George Catlin’s Indian Gallery

George Catlin’s Indian Gallery is hung in the Grand Salon on the second floor of the Renwick Gallery in a way that recalls the Indian Gallery as Catlin displayed it during his tours in Europe. This installation features several hundred portraits, landscapes and scenes of American Indian life. Catlin, a lawyer turned painter, visited fifty tribes living west of the Mississippi River from present day North Dakota to Oklahoma from 1830 to 1836 to record the ““manners and customs”” of Native Americans.

Description

These paintings—drawn from the nearly complete surviving set of Catlin's first Indian Gallery painted in the 1830s—are considered an authentic record of early Plains Indian culture and one of the most important collections at the Smithsonian American Art Museum.

George Catlin's Indian Gallery is the second installation of Catlin's work in the Grand Salon, following the Smithsonian American Art Museum's acclaimed, larger exhibition George Catlin and His Indian Gallery which closed at the Renwick on January 20, 2003 and toured nationally in 2004. The previous installation of Catlin's paintings was on view in the Grand Salon from February 1, 2003 through January 4, 2004.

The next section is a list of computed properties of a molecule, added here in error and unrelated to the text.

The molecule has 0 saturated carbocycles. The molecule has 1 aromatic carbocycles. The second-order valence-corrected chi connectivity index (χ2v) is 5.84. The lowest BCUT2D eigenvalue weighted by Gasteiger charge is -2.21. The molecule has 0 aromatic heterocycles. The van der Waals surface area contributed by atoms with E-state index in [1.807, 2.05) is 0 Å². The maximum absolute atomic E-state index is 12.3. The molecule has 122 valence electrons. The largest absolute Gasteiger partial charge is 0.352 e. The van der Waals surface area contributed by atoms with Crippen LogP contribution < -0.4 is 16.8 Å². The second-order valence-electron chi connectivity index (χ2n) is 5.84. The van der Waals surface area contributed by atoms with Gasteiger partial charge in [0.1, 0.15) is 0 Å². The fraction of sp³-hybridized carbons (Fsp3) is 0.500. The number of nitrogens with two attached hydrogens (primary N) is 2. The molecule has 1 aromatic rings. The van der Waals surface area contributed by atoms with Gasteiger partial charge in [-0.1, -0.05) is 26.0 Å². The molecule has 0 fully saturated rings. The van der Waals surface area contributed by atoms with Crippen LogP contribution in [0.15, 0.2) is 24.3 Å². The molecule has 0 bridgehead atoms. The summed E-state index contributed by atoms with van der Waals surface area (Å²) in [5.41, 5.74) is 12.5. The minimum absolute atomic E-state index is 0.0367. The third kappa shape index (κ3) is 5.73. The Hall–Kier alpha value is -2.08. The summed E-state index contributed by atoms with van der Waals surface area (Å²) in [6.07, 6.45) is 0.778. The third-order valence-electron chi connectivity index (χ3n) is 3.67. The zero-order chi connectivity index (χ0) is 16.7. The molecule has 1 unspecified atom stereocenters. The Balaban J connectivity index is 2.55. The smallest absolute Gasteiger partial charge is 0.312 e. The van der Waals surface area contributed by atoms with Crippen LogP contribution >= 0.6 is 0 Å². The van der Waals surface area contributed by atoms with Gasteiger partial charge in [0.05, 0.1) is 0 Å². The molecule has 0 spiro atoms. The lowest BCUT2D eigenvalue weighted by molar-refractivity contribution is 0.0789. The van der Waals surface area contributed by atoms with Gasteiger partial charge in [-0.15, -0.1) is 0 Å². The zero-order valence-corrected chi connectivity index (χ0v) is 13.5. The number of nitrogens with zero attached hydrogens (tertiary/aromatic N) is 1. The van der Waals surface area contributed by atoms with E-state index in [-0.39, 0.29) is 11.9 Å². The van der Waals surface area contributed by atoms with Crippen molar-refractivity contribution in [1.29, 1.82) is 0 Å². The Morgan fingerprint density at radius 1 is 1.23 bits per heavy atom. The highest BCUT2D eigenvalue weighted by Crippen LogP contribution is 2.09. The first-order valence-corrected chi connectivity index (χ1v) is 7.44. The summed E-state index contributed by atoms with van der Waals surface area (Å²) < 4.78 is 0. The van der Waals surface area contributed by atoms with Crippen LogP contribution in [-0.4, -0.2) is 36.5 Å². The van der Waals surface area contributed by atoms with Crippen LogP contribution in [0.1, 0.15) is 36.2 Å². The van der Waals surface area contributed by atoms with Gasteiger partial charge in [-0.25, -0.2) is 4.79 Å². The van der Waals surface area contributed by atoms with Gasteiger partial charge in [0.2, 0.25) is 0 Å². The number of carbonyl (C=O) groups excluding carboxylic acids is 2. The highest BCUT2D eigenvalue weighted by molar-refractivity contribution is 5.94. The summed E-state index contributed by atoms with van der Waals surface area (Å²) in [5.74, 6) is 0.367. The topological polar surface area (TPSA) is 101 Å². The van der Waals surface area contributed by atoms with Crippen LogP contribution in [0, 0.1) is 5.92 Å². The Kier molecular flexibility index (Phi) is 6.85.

Visiting Information

November 24, 2005 April 25, 2009
Open daily, 10 a.m.–5:30 p.m.
Free Admission

Artists

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George Catlin
born Wilkes-Barre, PA 1796-died Jersey City, NJ 1872

"If my life be spared, nothing shall stop me from visiting every nation of Indians on the Continent of North America." With these words George Catlin staked his artistic claim.